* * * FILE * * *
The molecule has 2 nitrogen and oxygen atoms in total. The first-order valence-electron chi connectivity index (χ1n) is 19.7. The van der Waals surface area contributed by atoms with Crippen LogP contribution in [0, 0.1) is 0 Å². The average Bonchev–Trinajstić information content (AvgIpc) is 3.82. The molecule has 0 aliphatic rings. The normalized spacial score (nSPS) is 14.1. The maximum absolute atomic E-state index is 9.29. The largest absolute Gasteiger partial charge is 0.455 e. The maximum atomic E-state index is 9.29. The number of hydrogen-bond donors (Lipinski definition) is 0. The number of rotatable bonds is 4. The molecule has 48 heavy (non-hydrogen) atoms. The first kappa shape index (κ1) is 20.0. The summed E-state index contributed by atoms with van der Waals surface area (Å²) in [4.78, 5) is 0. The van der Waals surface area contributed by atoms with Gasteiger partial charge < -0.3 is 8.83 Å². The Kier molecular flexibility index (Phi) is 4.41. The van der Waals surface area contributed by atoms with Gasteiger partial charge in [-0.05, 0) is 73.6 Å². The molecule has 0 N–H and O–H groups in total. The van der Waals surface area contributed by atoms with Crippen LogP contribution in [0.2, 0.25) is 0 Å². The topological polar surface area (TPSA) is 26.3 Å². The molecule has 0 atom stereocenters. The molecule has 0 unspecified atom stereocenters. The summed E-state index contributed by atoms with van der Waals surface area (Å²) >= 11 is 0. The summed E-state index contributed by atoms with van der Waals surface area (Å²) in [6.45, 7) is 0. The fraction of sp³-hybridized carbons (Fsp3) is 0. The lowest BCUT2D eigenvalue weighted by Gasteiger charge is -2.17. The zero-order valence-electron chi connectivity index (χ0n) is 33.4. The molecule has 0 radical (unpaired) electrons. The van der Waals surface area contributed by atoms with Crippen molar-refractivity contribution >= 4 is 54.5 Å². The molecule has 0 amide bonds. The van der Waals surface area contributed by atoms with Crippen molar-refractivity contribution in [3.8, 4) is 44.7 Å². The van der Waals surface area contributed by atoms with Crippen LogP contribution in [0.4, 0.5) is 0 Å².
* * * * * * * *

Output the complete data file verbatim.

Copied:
The molecule has 2 nitrogen and oxygen atoms in total. The first-order valence-electron chi connectivity index (χ1n) is 19.7. The van der Waals surface area contributed by atoms with Crippen LogP contribution in [0, 0.1) is 0 Å². The average Bonchev–Trinajstić information content (AvgIpc) is 3.82. The molecule has 0 aliphatic rings. The normalized spacial score (nSPS) is 14.1. The maximum absolute atomic E-state index is 9.29. The largest absolute Gasteiger partial charge is 0.455 e. The maximum atomic E-state index is 9.29. The number of hydrogen-bond donors (Lipinski definition) is 0. The number of rotatable bonds is 4. The molecule has 48 heavy (non-hydrogen) atoms. The first kappa shape index (κ1) is 20.0. The summed E-state index contributed by atoms with van der Waals surface area (Å²) in [4.78, 5) is 0. The van der Waals surface area contributed by atoms with Gasteiger partial charge < -0.3 is 8.83 Å². The Kier molecular flexibility index (Phi) is 4.41. The van der Waals surface area contributed by atoms with Gasteiger partial charge in [-0.05, 0) is 73.6 Å². The molecule has 0 N–H and O–H groups in total. The van der Waals surface area contributed by atoms with Crippen LogP contribution in [0.2, 0.25) is 0 Å². The topological polar surface area (TPSA) is 26.3 Å². The molecule has 0 atom stereocenters. The molecule has 0 unspecified atom stereocenters. The summed E-state index contributed by atoms with van der Waals surface area (Å²) >= 11 is 0. The summed E-state index contributed by atoms with van der Waals surface area (Å²) in [6.45, 7) is 0. The fraction of sp³-hybridized carbons (Fsp3) is 0. The lowest BCUT2D eigenvalue weighted by Gasteiger charge is -2.17. The zero-order valence-electron chi connectivity index (χ0n) is 33.4. The molecule has 0 radical (unpaired) electrons. The van der Waals surface area contributed by atoms with Crippen molar-refractivity contribution >= 4 is 54.5 Å². The molecule has 0 amide bonds. The van der Waals surface area contributed by atoms with Crippen molar-refractivity contribution in [3.8, 4) is 44.7 Å². The van der Waals surface area contributed by atoms with Crippen LogP contribution in [0.4, 0.5) is 0 Å².